The Department of Labor Issues Controversial New Persuader Rule, and its Reach Extends Beyond Just Union Organizing Campaigns

May 18, 2016

4541On March 23, 2016, the Department of Labor released a rule requiring companies to disclose when they seek advice from outside consultants on a variety of matters involving employees.  The so-called “Persuader Rule,” first proposed in 2011, amends the federal Labor Management Reporting and Disclosure Act (LMRDA)  to require detailed reports from employers and their advisers, including the types of consulting or legal services rendered and any fees paid.  Under the DOL’s prior interpretation of section 203 of the LMRDA, an employer and consultant would be required to file a report of persuader activities only if the consultant communicated directly to the workers.  The new final rule requires that both direct and indirect communications be reported.

Although the Department of Labor is characterizing this new Rule as an effort to provide more transparency to employees regarding “the source of the views, materials, and policies that are being used to influence their decisions about how to exercise their right to choose union representation or engage in collective bargaining,” in reality, the ramifications of this new rule reach beyond union organizing campaigns.

The final rule interprets Section 203 of the LMRDA, which requires labor organizations, consultants, and employers to file reports and disclose expenditures on labor-management activities.  The final rule modifies the “advice exemption” by revising the instructions to forms filed by employers (Form LM-10) and labor relations consultants (Form LM-20) to report persuader agreements and arrangements. According to those instructions, reports must now be filed if the labor relations consultant undertakes activities that fall within the following categories:

  • Direct Persuasion: A consultant engages in direct contact or communication with any employee, with an object to persuade such employee about how he or she should exercise representation or collective bargaining rights; or
  • Indirect Persuasion: A consultant who has no direct contact with employees undertakes one or more of the following activities with an object to persuade employees:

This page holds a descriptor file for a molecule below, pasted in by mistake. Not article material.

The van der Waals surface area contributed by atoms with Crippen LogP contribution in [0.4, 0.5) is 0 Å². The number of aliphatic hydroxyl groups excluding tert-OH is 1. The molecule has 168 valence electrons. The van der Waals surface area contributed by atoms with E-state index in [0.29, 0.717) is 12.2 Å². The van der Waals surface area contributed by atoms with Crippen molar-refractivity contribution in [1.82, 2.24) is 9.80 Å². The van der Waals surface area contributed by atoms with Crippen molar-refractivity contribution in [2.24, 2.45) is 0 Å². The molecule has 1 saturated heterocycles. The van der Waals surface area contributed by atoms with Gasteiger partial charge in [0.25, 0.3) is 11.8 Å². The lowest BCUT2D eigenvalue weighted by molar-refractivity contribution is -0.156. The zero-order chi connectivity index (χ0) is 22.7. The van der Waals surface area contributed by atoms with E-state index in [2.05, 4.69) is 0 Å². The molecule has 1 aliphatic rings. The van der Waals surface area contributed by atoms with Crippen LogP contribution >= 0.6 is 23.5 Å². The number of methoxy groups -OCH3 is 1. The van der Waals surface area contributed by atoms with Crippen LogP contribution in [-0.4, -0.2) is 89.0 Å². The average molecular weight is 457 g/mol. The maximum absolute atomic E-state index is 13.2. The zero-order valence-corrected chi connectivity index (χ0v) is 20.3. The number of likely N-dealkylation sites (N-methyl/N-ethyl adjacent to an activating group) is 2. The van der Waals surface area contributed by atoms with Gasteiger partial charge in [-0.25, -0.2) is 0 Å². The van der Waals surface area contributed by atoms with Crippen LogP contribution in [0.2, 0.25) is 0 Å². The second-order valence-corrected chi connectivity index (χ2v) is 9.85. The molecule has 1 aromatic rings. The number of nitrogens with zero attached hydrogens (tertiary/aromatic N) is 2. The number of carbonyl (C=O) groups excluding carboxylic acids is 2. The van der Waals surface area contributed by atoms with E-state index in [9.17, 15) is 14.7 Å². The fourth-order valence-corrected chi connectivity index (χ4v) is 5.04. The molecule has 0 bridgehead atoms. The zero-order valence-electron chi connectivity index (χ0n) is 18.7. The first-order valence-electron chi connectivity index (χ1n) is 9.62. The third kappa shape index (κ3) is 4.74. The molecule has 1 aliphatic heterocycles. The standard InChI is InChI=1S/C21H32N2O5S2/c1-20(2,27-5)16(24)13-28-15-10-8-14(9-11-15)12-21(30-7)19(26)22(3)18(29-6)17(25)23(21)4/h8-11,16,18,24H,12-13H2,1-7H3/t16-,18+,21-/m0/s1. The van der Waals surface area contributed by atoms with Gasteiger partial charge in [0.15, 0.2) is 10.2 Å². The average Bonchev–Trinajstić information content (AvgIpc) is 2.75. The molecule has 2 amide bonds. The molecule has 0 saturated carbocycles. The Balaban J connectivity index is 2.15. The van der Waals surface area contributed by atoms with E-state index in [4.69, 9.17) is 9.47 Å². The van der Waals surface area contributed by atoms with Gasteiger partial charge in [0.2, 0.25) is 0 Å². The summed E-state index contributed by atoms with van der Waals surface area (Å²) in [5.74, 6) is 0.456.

• Planning, Directing, or Coordinating Supervisors or Managers.
    •  The Provision of Persuader Materials.
    • Conducting a Seminar for Supervisors or Other Employer Representatives.
    • Developing or Implementing Personnel Policies or Actions.

The final rule removed one of the more controversial provisions of the earlier version which would have required the reporting of the provision of legal advice to an employer. Moreover, in the final rule, the Department has eliminated the term ‘‘protected concerted activities’’ from the definition of ‘‘object to persuade employees,’’ as had been proposed in the Notice of Proposed Rule-making. Instead, reporting is required only for agreements in which the consultant engages in activities with an object to persuade employees concerning representational and collective bargaining activities, but not ‘‘other protected concerted activities.’’ This is certainly an improvement, but the new rule still has its problems.

Although the DOL states that the final rule should not be “construed to require an attorney who is a member in good standing of the bar of any State, to include in any report required to be filed pursuant to the provisions of this Act any information which was lawfully communicated to such attorney by any of his clients in the course of a legitimate attorney-client relationship,” many management-side labor and employment attorneys are not convinced that this is really the case.  For example, if an attorney reviews an employer’s handbook policies to ensure that they are legal, even when there is no active union organizing campaign, and one of those policies is the company’s “view on unions,” the attorney may be engaging in a mixture of legal and persuader activities, and the result would be that the attorney must report the fee arrangement, including detailed billing records, between the attorney and his/her firm and the company.  Even more ominous is the line of cases in most circuits that indicate once some reportable functions are performed for an employer, then all activities for all employers have to be reported, whether they are persuader activities or not.  The new rule expressly does not address that issue, based on existing case law.  There was never a problem before because only “direct” communications with employees were the subject of reporting, and thus there were basically no reports.

The Federal Register published the new rule on March 24, 2016. The change will be applicable to arrangements, agreements, and payments made on or after July 1, 2016. The final rule and additional information is available on the OLMS website.